Hereís another one: Thereís eight stages to play through, but stages double up their aesthetic. So, stages one and two both run through the sunken city setting, sharing a lot of the same enemy types, but mixing the environments up enough so it feels like youíre progressing through one giant stage. With less care, it would have felt more like a lazy pallet swap, but that never happens. As you progress, the ruins become less, well, ruined, and shiny metal platforms start appearing, embedded in the ancient rock. Youíre working towards something -- the first level boss is a bulbous fossil assimilated by alien organics, pulsating organs fused to long dead bone. The second level boss is different; he looks like a repurposed piece of construction equipment. No organics; all metal -- a clear sign that youíre surging away from the wastelands into better developed enemy territory.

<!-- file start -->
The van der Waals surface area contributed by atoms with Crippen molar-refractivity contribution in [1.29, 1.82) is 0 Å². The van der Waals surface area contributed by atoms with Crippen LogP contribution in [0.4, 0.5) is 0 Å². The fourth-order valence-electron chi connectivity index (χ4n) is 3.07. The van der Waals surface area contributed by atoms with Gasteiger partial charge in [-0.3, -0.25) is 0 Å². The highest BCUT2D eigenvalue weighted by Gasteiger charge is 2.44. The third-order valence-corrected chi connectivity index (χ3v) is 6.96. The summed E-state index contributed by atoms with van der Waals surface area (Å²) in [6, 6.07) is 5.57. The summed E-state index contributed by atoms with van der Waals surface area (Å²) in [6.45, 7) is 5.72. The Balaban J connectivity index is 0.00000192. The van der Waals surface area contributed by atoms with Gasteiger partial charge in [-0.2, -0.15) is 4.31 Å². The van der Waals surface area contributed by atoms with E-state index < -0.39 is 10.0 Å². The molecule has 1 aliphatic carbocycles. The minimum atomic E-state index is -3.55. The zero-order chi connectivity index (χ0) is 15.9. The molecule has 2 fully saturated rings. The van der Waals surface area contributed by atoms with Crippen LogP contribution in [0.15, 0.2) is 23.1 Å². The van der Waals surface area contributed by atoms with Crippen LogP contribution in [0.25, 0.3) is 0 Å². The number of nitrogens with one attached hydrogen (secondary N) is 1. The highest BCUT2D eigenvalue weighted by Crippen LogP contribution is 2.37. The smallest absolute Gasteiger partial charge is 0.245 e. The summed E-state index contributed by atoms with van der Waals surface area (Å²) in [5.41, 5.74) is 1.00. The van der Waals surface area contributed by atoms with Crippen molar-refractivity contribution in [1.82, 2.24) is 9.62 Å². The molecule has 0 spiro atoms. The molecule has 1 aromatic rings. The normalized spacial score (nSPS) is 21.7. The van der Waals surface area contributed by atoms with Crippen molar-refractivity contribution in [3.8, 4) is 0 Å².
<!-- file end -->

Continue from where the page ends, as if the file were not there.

Stages three and four are lined with the ribs of rotting scaffolding, long claimed by sickly yellow barnacles, but peppered with repurposed steel and turrets. These levels donít just delight in making you squeeze through the tightest corridors the game has to offer, often bookended by columns of algae you have to destroy before you smash into them, but also gives you multiple paths at points. You can try and fit through that claustrophobic choke-point, if you like, or you can brave an access point with a bit more room, but with dangerous water currents dripping through holes on the cavern roof. If the level does open up, itís a clear warning that something nasty is on its way. A mid level boss looks like a perfectly normal giant enemy craft until you shoot it a couple of times, and it splits off into four sections, chasing you about the screen, then reforms into its dangerous whole to throw a wall of bullets at you. Weird red blobs squiggle in the background but, draw too near, and they coat the front of your ship, absorbing all your offense before eventually exploding. Massive blue robots attack you from the front, spewing walls made from spiked mines behind them you have to shoot your way through, while robot snakes come at you from the rear. They build their own tails endlessly, like that game youíre old enough to remember from your old Nokia phone. You can even best them by tricking them into eating their own rear if youíre feeling nostalgic. One boss is a metallic lobster who casually flings chunks of its carapace at you. Damage it enough, and it turns out its abdomen is constructed of multiple smaller fighter craft who do their best to flee the scene once the main structure is destroyed. Itís entirely possible you could just let them go. Iíve never felt the need to find out.